The question, per usual, is the repetition of the shooting motion. Clowney doesn’t load up his shot like that every time. I’ll be curious to see if that or anything else about his shooting form changes over his rookie year, and of course, what Clowney’s 3-point numbers look like after his rookie season — no matter how that season is divided between Long Island and Brooklyn.

Dariq Whitehead

The Vision

The vision for Dariq Whitehead is a little less clear than the highest hopes for Noah Clowney, who the Nets picked a spot before him in the 2023 NBA Draft. However, the ultimate vision for Whitehead, whatever it may be, is much more enticing. As you’ve likely heard, this Newark native was either the #1 or #2 high school recruit in the nation, according to the major ranking apparatuses. He’s the youngest draft choice in Nets history, no matter where they were located, just barely edging out Derrick Favors for the honor. Just one year ago, Whitehead was considered the crown jewel of his age group. Then, a foot surgery, an underwhelming one-and-done season at Duke, and another foot surgery later, he fell to #22 in the draft.

What never wavered during that tumultuous stretch for Whitehead, where his athleticism faltered and he missed some games due to injury, was his shooting ability. He shot 42.9% from deep in his lone season at Duke, on roughly six 3PA/36 minutes. The negative among us will point to the fact that he played just 576 minutes in college, thus taking only 98 threes over that time; that’s a three-week sample size for a bona fide NBA shooter.

But Whitehead was a renowned prospect in part for steep shooting improvements in his age-16 and age-17 seasons on the AAU circuit. When there plenty of makes that look like these over the past two years, it’s easy to believe in his shooting ability:

Combine that with clips, even if they’re just brief flashes, of serious driving ability (thanks to the Swish YouTube channel)...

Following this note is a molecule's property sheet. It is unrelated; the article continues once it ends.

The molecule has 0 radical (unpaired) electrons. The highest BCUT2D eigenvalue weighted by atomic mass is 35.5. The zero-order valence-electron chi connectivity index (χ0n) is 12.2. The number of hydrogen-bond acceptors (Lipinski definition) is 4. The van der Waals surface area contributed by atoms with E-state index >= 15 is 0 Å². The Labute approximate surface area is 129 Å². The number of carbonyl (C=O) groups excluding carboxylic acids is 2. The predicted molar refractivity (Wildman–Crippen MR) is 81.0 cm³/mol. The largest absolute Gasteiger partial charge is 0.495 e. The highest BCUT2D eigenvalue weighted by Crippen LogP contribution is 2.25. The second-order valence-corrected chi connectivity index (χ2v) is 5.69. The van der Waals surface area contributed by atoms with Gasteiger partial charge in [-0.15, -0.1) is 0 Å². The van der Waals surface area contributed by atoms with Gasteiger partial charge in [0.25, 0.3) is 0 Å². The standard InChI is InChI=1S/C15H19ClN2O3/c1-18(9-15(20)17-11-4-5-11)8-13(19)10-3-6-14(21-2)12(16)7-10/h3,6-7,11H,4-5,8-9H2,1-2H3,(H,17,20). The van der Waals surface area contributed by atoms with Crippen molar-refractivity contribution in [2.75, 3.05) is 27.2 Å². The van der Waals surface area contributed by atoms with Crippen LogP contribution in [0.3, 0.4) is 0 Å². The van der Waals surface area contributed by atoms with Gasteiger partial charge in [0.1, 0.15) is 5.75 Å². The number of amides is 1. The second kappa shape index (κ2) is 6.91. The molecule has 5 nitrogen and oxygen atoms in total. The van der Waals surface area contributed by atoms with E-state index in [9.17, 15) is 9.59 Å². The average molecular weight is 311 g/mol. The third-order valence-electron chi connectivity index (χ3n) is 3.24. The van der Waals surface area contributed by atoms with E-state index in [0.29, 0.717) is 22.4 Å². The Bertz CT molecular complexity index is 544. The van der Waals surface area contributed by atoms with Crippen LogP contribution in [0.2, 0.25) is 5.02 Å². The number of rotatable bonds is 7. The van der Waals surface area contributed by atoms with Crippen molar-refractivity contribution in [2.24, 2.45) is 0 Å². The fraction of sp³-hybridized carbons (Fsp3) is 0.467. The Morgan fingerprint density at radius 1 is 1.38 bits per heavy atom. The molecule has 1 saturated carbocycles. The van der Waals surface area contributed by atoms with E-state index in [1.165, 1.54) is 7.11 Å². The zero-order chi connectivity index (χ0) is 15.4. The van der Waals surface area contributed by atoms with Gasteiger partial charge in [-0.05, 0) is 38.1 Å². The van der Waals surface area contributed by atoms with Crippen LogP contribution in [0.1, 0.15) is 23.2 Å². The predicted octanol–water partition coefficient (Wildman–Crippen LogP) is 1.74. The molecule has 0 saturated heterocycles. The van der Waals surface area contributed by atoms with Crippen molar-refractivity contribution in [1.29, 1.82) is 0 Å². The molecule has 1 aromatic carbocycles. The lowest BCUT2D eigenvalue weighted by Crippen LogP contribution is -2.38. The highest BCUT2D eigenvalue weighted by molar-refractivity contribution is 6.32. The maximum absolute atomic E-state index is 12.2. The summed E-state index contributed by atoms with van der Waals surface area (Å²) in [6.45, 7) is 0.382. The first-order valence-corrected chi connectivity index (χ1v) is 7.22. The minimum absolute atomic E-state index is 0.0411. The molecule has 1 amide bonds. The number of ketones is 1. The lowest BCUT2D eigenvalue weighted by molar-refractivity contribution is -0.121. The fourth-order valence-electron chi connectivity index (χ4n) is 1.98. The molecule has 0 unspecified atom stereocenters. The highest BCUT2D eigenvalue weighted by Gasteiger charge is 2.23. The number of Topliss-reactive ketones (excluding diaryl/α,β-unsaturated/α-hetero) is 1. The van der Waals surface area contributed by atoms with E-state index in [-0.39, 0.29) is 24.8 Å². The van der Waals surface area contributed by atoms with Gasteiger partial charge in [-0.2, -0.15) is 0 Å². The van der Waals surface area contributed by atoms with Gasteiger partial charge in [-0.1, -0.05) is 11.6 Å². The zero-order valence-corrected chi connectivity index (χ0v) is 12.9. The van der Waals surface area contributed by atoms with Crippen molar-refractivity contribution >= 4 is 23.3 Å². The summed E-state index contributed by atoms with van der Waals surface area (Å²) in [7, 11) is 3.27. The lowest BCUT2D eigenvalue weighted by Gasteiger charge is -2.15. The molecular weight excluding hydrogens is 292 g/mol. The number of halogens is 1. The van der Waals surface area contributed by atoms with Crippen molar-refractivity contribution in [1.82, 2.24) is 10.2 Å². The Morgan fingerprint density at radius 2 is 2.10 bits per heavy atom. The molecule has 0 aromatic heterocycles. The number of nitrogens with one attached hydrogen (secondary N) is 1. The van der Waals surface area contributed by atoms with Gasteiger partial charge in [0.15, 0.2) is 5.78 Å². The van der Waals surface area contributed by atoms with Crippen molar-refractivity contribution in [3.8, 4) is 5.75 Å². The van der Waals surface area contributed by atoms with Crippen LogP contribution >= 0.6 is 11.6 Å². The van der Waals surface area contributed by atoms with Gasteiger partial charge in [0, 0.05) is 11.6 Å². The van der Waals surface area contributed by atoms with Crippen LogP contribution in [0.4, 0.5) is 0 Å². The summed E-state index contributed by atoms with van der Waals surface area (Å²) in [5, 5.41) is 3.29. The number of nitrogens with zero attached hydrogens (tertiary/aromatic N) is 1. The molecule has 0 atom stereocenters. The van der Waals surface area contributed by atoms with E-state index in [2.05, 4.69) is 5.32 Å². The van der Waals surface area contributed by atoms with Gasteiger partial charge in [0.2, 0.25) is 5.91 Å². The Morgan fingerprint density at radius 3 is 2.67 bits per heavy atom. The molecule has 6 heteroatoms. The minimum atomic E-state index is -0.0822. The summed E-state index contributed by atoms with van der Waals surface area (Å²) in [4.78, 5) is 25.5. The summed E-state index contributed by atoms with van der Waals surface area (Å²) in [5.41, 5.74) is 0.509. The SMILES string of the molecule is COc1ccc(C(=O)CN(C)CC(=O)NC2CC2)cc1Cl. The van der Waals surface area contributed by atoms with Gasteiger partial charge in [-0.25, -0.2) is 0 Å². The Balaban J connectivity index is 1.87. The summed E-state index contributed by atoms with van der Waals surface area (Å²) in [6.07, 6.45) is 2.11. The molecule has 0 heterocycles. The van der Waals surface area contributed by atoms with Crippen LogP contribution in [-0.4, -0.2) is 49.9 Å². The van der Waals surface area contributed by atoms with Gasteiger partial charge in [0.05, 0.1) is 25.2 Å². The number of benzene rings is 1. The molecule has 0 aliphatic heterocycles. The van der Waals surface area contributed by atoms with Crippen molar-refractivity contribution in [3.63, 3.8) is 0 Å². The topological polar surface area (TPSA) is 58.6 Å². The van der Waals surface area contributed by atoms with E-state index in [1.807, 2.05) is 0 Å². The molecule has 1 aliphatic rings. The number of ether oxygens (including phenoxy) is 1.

...and you see the outlines of a star guard.

The Obstacle

Well, health, first and foremost. Whitehead simply didn’t look like the athlete that dominated the high school and AAU ranks, and that’s part of why he was regulated to an off-ball, primarily spot-up role. I know we just saw him throw down a monster dunk, but far too many of his finishes were below the rim, simply devoid of elite or even remarkable explosiveness:

As he said of last season, “I was playing on one leg.”

That’s a 6’7” star guard rim-grazing, not flushing the ball, even with a whole runway to take off. The first and only obstacle for Whitehead to clear is his health. Considering Dr. Martin O’Malley, a Nets team physician, performed his second surgery prior to the Nets selecting Whitehead, the team clearly feels confident that Whitehead’s foot is not a cause for existential concern. And the Nets have been down this road before with Caris LeVert in 2016 and LeVert’s surgery was more complicated. Both did involve bone grafts.

The next question, and the only one we can really take a stab at, since predicting health is pointless, is as follows: If the athleticism does come back, how much does that change the calculus for Whitehead?

Can we really blame 27 assists compared to 39 turnovers at Duke (yeesh) all on a bum foot? Can we blame some of it on that bum foot? How about the two-point scoring, or lack thereof, that we saw at Duke? Is making just 41.4% of those looks, less than his 3-point percentage, all due to the foot injury?

Probably not, considering a finishing package reliant on below-the-rim makes was a concern for scouts while Whitehead was still at Montverde Academy. According to Spinella, Whitehead “had zero self-creation dunks in the halfcourt in high school - even before the injury.”

And while the now-18-year-old was lauded for making impressive passing reads as early as the end of his junior year at Montverde...